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ODES.

AN

IRREGULAR ODE ON MUSIC.

CEASE, gentle sounds, nor kill me quite
With such excess of sweet delight!
Each trembling note invades my heart,
And thrills through every vital part;

A soft, a pleasing pain
Pursues my heated blood through every vein;

What, what does the enchantment mean?
Ah! give the charming magic o'er,
My beating heart can bear no more.

Now wild with fierce desire,

My breast is all on fire!
In soften'd raptures now I die!
Can empty sound such joys impart!
Can music thus transport the heart

With melting ecstasy!
O art divine! exalted blessing!
Each celestial charm expressing!
Kindest gift the gods bestow!
Sweetest good that mortals know!
When seated in a verdant shade
(Like tuneful Thyrsis) Orpheus play’d;

The distant trees forsake the wood,
The listening beasts neglect their food,

To hear the heavenly sound;

The dryads leave the mountains,

The naiads quit the fountains,
And in a sprightly chorus dance around.
To raise the stately walls of ancient Troy,
Sweet Phæbus did his tuneful harp employ:

See what soft harmony can do!
The moving rocks the sound pursue,

Till in a large collected mass they grew:
Had Thyrsis lived in these remoter days,
His were the chaplet of immortal bays!

Apollo's harp unknown,
The shepherd had remain'd of song

The deity alone.

BIRTHDAY ODE.

PERFORMED AT THE CASTLE OF DUBLIN.

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HARK-how the soul of Music reigns,

As when the first great birth of Nature sprung, When Chaos burst his massy chains,

'Twas thus the cherubs sung-
Hail-hail, from this auspicious morn

Shall British glories rise!
Now are the mighty treasures born,
That shall Britannia's fame adorn,

And lift her to the skies.
• Let George's mighty banners spread,

His lofty clarions roar;
Till warlike echo fills with dread

The hostile Gallic shore.

· Mark-how his name with terror fills!
The magic sound Rebellion kills,
And brightens all the northern hills,

Where pallid treasons dwell;
The monster shall no more arise,
Upon the ground she panting lies!
Beneath his William's foot she dies,

And now she sinks to hell.

• Haste-let Ierne's harp be newly strung, And after mighty George be William sung. • Talk no more of Grecian glory, William stands the first in story: He, with British ardour glows:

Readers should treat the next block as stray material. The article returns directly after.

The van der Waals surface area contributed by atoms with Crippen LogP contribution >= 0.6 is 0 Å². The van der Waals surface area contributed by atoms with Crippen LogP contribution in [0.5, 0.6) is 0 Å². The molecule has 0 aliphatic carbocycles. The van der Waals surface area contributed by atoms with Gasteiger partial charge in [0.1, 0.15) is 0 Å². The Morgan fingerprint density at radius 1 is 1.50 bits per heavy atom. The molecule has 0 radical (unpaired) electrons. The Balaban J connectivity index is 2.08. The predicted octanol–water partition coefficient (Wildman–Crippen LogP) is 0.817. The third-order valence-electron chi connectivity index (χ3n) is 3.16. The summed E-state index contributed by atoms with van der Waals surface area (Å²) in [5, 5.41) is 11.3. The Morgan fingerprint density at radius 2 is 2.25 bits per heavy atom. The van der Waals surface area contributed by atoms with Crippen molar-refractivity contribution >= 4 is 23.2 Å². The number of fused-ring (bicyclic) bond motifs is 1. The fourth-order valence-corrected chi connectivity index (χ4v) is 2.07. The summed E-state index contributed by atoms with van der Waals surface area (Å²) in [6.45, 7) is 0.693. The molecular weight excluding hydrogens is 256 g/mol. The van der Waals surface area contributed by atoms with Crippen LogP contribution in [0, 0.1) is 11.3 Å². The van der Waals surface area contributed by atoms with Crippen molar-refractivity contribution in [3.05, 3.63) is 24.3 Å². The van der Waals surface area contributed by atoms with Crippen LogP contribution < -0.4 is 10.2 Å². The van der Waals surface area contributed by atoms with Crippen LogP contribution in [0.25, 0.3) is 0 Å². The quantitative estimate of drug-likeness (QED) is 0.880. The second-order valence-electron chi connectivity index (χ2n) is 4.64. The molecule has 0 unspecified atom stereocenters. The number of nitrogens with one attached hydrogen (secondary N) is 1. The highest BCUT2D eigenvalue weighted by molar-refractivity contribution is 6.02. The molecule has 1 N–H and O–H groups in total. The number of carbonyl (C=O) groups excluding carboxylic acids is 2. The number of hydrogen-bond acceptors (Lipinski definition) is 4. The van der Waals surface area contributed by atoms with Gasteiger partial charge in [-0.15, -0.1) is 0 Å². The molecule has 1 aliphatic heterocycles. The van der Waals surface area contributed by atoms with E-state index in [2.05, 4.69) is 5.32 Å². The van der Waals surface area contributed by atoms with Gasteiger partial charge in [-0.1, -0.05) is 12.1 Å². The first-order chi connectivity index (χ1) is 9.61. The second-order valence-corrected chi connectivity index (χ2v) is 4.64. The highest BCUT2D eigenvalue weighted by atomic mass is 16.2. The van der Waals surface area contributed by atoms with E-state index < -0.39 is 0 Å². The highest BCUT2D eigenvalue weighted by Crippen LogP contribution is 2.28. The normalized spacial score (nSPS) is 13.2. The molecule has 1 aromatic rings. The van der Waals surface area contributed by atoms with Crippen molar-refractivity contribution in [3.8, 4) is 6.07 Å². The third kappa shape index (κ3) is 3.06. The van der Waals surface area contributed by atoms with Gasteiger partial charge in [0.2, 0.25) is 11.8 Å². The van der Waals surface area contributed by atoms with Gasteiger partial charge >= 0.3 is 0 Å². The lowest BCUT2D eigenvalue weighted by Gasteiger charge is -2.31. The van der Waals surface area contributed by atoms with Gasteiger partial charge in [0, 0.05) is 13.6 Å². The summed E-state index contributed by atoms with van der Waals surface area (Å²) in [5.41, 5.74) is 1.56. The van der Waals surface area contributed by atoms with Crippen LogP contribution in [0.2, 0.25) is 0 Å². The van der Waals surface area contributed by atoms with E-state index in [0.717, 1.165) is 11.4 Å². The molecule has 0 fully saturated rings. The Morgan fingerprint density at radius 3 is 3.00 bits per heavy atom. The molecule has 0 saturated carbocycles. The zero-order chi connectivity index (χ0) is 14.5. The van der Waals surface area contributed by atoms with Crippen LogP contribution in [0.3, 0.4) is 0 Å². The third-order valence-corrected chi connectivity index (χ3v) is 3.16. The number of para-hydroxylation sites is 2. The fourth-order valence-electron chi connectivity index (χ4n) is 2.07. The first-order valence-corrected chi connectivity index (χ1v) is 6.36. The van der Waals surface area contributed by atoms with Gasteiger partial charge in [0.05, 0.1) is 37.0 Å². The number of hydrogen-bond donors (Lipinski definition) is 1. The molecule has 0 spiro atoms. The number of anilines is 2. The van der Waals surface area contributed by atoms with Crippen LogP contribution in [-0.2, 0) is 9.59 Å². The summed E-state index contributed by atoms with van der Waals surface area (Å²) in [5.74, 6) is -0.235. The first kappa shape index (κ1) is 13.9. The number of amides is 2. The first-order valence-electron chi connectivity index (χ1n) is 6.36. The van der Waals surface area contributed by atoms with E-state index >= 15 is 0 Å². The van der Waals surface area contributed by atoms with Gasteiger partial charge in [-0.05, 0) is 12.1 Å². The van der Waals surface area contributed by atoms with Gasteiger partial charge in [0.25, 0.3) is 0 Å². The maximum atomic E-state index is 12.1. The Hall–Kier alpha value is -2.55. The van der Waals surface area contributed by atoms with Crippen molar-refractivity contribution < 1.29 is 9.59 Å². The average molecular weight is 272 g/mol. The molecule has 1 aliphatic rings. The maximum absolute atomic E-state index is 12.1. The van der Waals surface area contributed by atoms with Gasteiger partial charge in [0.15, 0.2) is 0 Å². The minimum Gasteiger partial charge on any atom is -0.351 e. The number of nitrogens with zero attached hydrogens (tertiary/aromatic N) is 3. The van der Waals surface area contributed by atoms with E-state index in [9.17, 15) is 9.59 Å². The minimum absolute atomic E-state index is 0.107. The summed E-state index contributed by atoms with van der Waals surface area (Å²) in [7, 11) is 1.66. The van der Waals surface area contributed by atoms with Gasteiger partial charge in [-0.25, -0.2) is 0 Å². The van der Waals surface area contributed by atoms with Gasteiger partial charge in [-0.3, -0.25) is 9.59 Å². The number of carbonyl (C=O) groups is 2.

See--the pride of Gallia fading!

Seė- the youthful warrior leading Britons vengeful to their foes! • Fair is the olive branch Hibernia boasts, Nor shall the din of war disturb her coasts; While Stanhope smiles, her sons are bless'd, In native loyalty confess'd!

• See-O see, thrice happy isle !

See what gracious George bestow'd ; Twice' have you seen a Stanhope smile,

These are gifts become a god! • How the grateful island glows!

Stanhope's name shall be revered; Whilst by subjects and by foes

Sacred George is loved and fear'd.

1 Earls of Chesterfield and Harrington, both saccessively Lords Lieutenants of Ireland.

· Like Persians to the rising sun,

Respectful homage pay;
At George's birth our joys begun :

Salute the glorious day!'

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ages done;

MORE glorious than the comet's blaze,
That through the starry region strays;
From Zembla to the Torrid Zone,
The mighty name of Prussia's known.
Be banish'd from the books of fame, ,

Ye deeds in distant
Lost and inglorious is the name

Of Hannibal, or Philip's son:
Could Greece or conquering Carthage sing
A hero great as Prussia's king!
Where restless envy can't explore,

Or flatter'd hope presume to fly;
Fate bade victorious Frederic soar,

For laurels that can never die.
Could Greece, &c.
His rapid bolts tremendous break

Through nations arm’d in dread array,
Swift as the furious blasts that shake

The bosom of the frighted sea. Could Greece, &c.

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In vain, to shake the throne of Jove,

With impious rage the giants tried; 'Gainst Frederic's force the nations strove

In vain-their haughty legions died. Could Greece, &c. While prudence guides his chariot wheels,

Through virtue's sacred paths they roll; Immortal truth his bosom steels,

And guards him glorious to the goal.
Could Greece, &e.
The vengeful lance Britannia wields

In concert with her brave ally,
Saves her fair roses in the fields

Where Gaul's detested lilies die. Wreaths of eternal friendship spring, 'Twixt mighty George and Prussia's king. The jocund bowl let Britons raise,

And crown the jovial board with mirth ; Fill-to great Frederic's length of days,

And hail the hero's glorious birthCould Greece or conquering Carthage sing A chieftain famed like Prussia's king!

COMPOSED FOR THE BIRTHDAY OF THE LATE

GENERAL LORD BLAKENEY.. The Muses' harps, by concord strung!

Loud let them strike the festal lay,
Waked by Britannia's grateful tongue,

To hail her hero's natal day.
Arise, paternal glory! rise,
And lift your Blakeney to the skies!

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